It’s this kind of seeing that allows you to see the spirit in the inanimate object. You don’t have to imagine it, you don’t have to know it, you don’t have to make any decisions about it at all, you just have to see it without all the naming and choosing and wanting and deciding and knowing. The light as it is in it’s shallow nothingness strips you of all the artifice from your understanding of what you’re seeing, and it lets you profoundly objectify the thing while you maintain your empathy and compassion for it. Most objectification leads to disrespect because you retain your desire, you retain a central position in your universe, you retain your ego, objectification from egocentrism. Whereas, this shallow-yet-profound-objectification opens you up to the ability to respect anything, real or imagined, alive or inanimate. The priorities and hierarchies in the world disintegrate from your sight and fall away. How respectful could the world we live in be, if all things were offered the same respect by virtue of the way we see them, rather than how we think about them, name them, speak of them, and desire them.” 

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The Archive: notes…

 

The Archive of the Movements of Inanimate Objects

“I want people to take as much as they can from the movie.

“It started as a basic psychodrama, with a character entering a space and investigating what seems strange and then possibly finding something that they can’t understand. The space is defined by the character’s ignorance in relation to what they are seeing. As it’s said in the world, “you see what you want to see.” But, of course, there’s a spirit of truth that lives intrinsically behind what we see and what we don’t. What many people call God, I guess.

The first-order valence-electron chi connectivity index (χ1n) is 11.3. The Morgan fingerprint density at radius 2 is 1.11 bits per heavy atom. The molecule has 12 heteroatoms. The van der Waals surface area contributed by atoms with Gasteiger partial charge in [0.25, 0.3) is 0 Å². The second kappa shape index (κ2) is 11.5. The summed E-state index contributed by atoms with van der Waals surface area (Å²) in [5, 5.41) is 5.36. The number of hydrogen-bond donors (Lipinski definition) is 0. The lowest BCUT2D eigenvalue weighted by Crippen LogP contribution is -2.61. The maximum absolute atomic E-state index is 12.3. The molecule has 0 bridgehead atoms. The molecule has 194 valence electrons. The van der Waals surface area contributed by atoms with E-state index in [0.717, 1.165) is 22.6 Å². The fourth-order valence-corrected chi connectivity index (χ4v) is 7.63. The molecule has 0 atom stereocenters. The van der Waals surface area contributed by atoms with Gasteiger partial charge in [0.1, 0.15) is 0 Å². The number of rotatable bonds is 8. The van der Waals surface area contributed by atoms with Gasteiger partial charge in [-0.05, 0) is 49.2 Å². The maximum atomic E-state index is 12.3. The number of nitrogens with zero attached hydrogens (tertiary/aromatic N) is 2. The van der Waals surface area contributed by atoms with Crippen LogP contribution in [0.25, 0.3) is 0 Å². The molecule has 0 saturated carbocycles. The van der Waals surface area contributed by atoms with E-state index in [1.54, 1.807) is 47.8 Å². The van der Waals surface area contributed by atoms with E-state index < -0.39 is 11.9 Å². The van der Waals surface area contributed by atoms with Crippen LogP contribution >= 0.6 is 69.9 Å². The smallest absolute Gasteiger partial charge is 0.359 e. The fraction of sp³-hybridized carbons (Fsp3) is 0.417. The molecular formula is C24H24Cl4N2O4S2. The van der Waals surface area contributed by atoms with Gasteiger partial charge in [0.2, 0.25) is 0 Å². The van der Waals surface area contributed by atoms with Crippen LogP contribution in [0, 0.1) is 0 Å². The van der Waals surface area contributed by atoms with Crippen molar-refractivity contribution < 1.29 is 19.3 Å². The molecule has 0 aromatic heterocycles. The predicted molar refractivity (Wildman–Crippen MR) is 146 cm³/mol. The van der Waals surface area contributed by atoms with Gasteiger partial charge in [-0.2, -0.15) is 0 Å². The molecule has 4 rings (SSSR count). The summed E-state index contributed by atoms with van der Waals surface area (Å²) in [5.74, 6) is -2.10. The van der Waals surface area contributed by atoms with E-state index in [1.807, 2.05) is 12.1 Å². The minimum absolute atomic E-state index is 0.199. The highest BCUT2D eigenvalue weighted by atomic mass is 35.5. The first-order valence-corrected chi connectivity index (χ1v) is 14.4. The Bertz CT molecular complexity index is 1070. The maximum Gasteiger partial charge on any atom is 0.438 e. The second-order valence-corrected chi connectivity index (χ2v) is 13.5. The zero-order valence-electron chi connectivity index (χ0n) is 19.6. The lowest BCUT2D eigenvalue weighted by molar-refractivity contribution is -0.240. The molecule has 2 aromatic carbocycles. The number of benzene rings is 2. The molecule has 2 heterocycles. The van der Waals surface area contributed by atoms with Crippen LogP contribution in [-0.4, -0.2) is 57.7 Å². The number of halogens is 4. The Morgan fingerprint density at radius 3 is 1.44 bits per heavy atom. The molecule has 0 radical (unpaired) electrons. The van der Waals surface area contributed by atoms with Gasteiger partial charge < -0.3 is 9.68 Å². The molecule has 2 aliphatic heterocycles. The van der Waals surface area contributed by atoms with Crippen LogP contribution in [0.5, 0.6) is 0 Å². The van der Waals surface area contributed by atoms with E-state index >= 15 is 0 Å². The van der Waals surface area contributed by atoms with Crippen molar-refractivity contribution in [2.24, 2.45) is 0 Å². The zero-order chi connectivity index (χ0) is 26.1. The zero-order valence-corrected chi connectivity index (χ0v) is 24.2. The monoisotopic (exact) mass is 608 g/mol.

“Then the character finds something and has both an external and internal – or objective and subjective – experience with what they take from that place, all of this “mixed experience” is fairly easy to express through animation because it’s all constructed as collage, so what’s interior can be exterior and vice versa, very much like our simultaneous interior and exterior experience in conscious life. That’s what I love so much about animation, it’s how much better it expresses reality than live action cinematography! Yes motion is inherent to realism, but it’s not the whole story. Internal moving-visual-thinking is the other half, and for some it’s way more than half.

“So, I was turning that into a kind of essay on the very normal experience of objectification and desire for answers, and the capacity for compassion and empathy in the face of that as well. The film is a real human story about our role as a mind in the world, and how it affects the world, and how it affects ourselves for that matter. I think it reaches way past the narrative itself, and into a kind of poetic mythologizing of “the questioner of reality”, or “the scientist”, who we all are in some way, and who is also human, and who also has a spiritual side, but then has to make compromises for their own humanity, and for their own empathy, in order to even ask the questions that they want to ask about the world and what they’ve found.